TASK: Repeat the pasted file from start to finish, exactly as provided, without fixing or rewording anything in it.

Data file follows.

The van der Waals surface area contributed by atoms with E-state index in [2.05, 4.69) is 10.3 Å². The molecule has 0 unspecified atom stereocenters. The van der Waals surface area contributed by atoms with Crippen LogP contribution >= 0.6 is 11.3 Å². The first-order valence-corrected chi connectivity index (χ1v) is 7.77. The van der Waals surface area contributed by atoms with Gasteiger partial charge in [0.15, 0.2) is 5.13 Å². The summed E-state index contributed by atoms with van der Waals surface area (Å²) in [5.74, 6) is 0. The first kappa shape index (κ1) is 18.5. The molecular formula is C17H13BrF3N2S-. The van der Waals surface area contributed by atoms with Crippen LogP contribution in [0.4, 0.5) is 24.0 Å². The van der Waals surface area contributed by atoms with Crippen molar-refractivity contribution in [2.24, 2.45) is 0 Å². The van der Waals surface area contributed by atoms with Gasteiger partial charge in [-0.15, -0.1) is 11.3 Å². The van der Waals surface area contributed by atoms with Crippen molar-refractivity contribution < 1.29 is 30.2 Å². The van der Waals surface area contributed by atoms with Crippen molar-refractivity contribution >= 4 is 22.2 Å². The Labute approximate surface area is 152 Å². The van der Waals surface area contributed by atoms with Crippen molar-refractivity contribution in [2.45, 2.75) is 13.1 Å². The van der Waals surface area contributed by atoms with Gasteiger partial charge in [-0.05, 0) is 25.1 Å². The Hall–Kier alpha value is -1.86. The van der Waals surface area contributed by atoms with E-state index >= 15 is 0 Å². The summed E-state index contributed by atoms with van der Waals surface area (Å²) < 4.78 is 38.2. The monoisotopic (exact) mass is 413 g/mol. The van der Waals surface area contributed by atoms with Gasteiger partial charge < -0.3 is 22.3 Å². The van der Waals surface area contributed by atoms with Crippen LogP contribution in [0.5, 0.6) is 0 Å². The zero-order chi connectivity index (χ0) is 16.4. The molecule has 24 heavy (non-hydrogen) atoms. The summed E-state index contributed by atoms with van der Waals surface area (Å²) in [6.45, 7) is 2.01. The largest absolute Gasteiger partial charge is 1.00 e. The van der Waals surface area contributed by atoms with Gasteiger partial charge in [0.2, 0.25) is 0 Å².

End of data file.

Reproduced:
The van der Waals surface area contributed by atoms with E-state index in [2.05, 4.69) is 10.3 Å². The molecule has 0 unspecified atom stereocenters. The van der Waals surface area contributed by atoms with Crippen LogP contribution >= 0.6 is 11.3 Å². The first-order valence-corrected chi connectivity index (χ1v) is 7.77. The van der Waals surface area contributed by atoms with Gasteiger partial charge in [0.15, 0.2) is 5.13 Å². The summed E-state index contributed by atoms with van der Waals surface area (Å²) in [5.74, 6) is 0. The first kappa shape index (κ1) is 18.5. The molecular formula is C17H13BrF3N2S-. The van der Waals surface area contributed by atoms with Crippen LogP contribution in [0.4, 0.5) is 24.0 Å². The van der Waals surface area contributed by atoms with Crippen molar-refractivity contribution in [2.24, 2.45) is 0 Å². The van der Waals surface area contributed by atoms with Gasteiger partial charge in [-0.15, -0.1) is 11.3 Å². The van der Waals surface area contributed by atoms with Crippen molar-refractivity contribution < 1.29 is 30.2 Å². The van der Waals surface area contributed by atoms with Crippen molar-refractivity contribution >= 4 is 22.2 Å². The Labute approximate surface area is 152 Å². The van der Waals surface area contributed by atoms with Crippen molar-refractivity contribution in [2.45, 2.75) is 13.1 Å². The van der Waals surface area contributed by atoms with Gasteiger partial charge in [-0.05, 0) is 25.1 Å². The Hall–Kier alpha value is -1.86. The van der Waals surface area contributed by atoms with E-state index >= 15 is 0 Å². The summed E-state index contributed by atoms with van der Waals surface area (Å²) < 4.78 is 38.2. The monoisotopic (exact) mass is 413 g/mol. The van der Waals surface area contributed by atoms with Gasteiger partial charge < -0.3 is 22.3 Å². The van der Waals surface area contributed by atoms with Crippen LogP contribution in [0.5, 0.6) is 0 Å². The zero-order chi connectivity index (χ0) is 16.4. The molecule has 24 heavy (non-hydrogen) atoms. The summed E-state index contributed by atoms with van der Waals surface area (Å²) in [6.45, 7) is 2.01. The largest absolute Gasteiger partial charge is 1.00 e. The van der Waals surface area contributed by atoms with Gasteiger partial charge in [0.2, 0.25) is 0 Å².